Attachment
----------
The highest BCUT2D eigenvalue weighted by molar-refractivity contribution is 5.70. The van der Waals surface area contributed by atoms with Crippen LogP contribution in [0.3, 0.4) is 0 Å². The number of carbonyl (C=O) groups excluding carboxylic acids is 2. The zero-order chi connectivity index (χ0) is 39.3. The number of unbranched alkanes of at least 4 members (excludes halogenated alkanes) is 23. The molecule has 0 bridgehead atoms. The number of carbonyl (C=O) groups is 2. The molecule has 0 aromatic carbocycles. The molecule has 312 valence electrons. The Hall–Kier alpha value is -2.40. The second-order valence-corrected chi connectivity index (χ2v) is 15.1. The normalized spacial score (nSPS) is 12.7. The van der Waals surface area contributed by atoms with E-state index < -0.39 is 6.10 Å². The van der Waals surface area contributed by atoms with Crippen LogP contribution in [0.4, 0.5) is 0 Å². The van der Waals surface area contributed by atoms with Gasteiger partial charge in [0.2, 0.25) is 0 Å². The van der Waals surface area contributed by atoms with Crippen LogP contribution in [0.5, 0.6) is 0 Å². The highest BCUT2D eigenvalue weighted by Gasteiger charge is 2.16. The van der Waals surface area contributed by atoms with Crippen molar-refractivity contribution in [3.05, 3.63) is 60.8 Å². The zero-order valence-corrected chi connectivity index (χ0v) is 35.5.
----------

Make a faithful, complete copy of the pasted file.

The highest BCUT2D eigenvalue weighted by molar-refractivity contribution is 5.70. The van der Waals surface area contributed by atoms with Crippen LogP contribution in [0.3, 0.4) is 0 Å². The number of carbonyl (C=O) groups excluding carboxylic acids is 2. The zero-order chi connectivity index (χ0) is 39.3. The number of unbranched alkanes of at least 4 members (excludes halogenated alkanes) is 23. The molecule has 0 bridgehead atoms. The number of carbonyl (C=O) groups is 2. The molecule has 0 aromatic carbocycles. The molecule has 312 valence electrons. The Hall–Kier alpha value is -2.40. The second-order valence-corrected chi connectivity index (χ2v) is 15.1. The normalized spacial score (nSPS) is 12.7. The van der Waals surface area contributed by atoms with E-state index < -0.39 is 6.10 Å². The van der Waals surface area contributed by atoms with Crippen LogP contribution in [0.4, 0.5) is 0 Å². The van der Waals surface area contributed by atoms with Gasteiger partial charge in [0.2, 0.25) is 0 Å². The van der Waals surface area contributed by atoms with Crippen LogP contribution in [0.5, 0.6) is 0 Å². The highest BCUT2D eigenvalue weighted by Gasteiger charge is 2.16. The van der Waals surface area contributed by atoms with Crippen molar-refractivity contribution in [3.05, 3.63) is 60.8 Å². The zero-order valence-corrected chi connectivity index (χ0v) is 35.5.